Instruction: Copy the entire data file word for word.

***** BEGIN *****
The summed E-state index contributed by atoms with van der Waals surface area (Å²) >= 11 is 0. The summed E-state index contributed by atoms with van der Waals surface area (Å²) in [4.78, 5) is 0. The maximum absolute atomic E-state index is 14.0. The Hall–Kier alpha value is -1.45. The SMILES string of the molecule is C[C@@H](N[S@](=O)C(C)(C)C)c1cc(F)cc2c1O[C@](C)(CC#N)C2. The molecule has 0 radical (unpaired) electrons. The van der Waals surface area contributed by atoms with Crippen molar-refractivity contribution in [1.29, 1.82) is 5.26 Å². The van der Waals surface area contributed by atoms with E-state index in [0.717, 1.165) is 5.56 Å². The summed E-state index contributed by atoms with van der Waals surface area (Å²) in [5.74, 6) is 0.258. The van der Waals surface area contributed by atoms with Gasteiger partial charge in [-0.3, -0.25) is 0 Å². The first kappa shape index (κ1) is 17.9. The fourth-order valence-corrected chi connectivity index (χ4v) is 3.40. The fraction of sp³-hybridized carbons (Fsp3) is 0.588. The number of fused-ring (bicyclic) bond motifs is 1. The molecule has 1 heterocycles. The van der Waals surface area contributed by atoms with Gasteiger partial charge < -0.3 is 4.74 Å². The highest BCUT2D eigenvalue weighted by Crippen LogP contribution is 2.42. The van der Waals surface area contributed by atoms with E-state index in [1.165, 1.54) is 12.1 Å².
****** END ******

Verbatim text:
The summed E-state index contributed by atoms with van der Waals surface area (Å²) >= 11 is 0. The summed E-state index contributed by atoms with van der Waals surface area (Å²) in [4.78, 5) is 0. The maximum absolute atomic E-state index is 14.0. The Hall–Kier alpha value is -1.45. The SMILES string of the molecule is C[C@@H](N[S@](=O)C(C)(C)C)c1cc(F)cc2c1O[C@](C)(CC#N)C2. The molecule has 0 radical (unpaired) electrons. The van der Waals surface area contributed by atoms with Crippen molar-refractivity contribution in [1.29, 1.82) is 5.26 Å². The van der Waals surface area contributed by atoms with E-state index in [0.717, 1.165) is 5.56 Å². The summed E-state index contributed by atoms with van der Waals surface area (Å²) in [5.74, 6) is 0.258. The van der Waals surface area contributed by atoms with Gasteiger partial charge in [-0.3, -0.25) is 0 Å². The first kappa shape index (κ1) is 17.9. The fourth-order valence-corrected chi connectivity index (χ4v) is 3.40. The fraction of sp³-hybridized carbons (Fsp3) is 0.588. The number of fused-ring (bicyclic) bond motifs is 1. The molecule has 1 heterocycles. The van der Waals surface area contributed by atoms with Gasteiger partial charge < -0.3 is 4.74 Å². The highest BCUT2D eigenvalue weighted by Crippen LogP contribution is 2.42. The van der Waals surface area contributed by atoms with E-state index in [1.165, 1.54) is 12.1 Å².